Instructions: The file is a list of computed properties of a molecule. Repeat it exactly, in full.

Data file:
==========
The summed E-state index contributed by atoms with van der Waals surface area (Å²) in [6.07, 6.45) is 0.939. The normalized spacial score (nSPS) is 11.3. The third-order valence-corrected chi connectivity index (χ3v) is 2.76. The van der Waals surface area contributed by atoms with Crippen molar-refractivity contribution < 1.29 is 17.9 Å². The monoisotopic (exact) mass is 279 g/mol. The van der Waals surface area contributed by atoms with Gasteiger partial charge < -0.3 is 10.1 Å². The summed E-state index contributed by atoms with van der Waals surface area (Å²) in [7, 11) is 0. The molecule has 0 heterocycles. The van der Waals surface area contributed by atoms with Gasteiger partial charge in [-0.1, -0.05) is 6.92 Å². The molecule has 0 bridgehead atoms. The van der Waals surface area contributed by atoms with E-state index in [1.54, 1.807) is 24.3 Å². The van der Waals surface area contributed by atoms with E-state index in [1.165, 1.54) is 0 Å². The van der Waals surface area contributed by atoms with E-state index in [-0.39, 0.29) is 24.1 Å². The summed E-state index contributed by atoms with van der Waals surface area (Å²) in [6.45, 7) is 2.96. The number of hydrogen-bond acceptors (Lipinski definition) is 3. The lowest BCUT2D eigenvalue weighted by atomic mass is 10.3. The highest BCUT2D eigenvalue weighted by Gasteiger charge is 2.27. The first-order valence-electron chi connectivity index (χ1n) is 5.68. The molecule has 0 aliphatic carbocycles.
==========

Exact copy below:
The summed E-state index contributed by atoms with van der Waals surface area (Å²) in [6.07, 6.45) is 0.939. The normalized spacial score (nSPS) is 11.3. The third-order valence-corrected chi connectivity index (χ3v) is 2.76. The van der Waals surface area contributed by atoms with Crippen molar-refractivity contribution < 1.29 is 17.9 Å². The monoisotopic (exact) mass is 279 g/mol. The van der Waals surface area contributed by atoms with Gasteiger partial charge < -0.3 is 10.1 Å². The summed E-state index contributed by atoms with van der Waals surface area (Å²) in [7, 11) is 0. The molecule has 0 heterocycles. The van der Waals surface area contributed by atoms with Gasteiger partial charge in [-0.1, -0.05) is 6.92 Å². The molecule has 0 bridgehead atoms. The van der Waals surface area contributed by atoms with E-state index in [1.54, 1.807) is 24.3 Å². The van der Waals surface area contributed by atoms with E-state index in [1.165, 1.54) is 0 Å². The van der Waals surface area contributed by atoms with E-state index in [-0.39, 0.29) is 24.1 Å². The summed E-state index contributed by atoms with van der Waals surface area (Å²) in [6.45, 7) is 2.96. The number of hydrogen-bond acceptors (Lipinski definition) is 3. The lowest BCUT2D eigenvalue weighted by atomic mass is 10.3. The highest BCUT2D eigenvalue weighted by Gasteiger charge is 2.27. The first-order valence-electron chi connectivity index (χ1n) is 5.68. The molecule has 0 aliphatic carbocycles.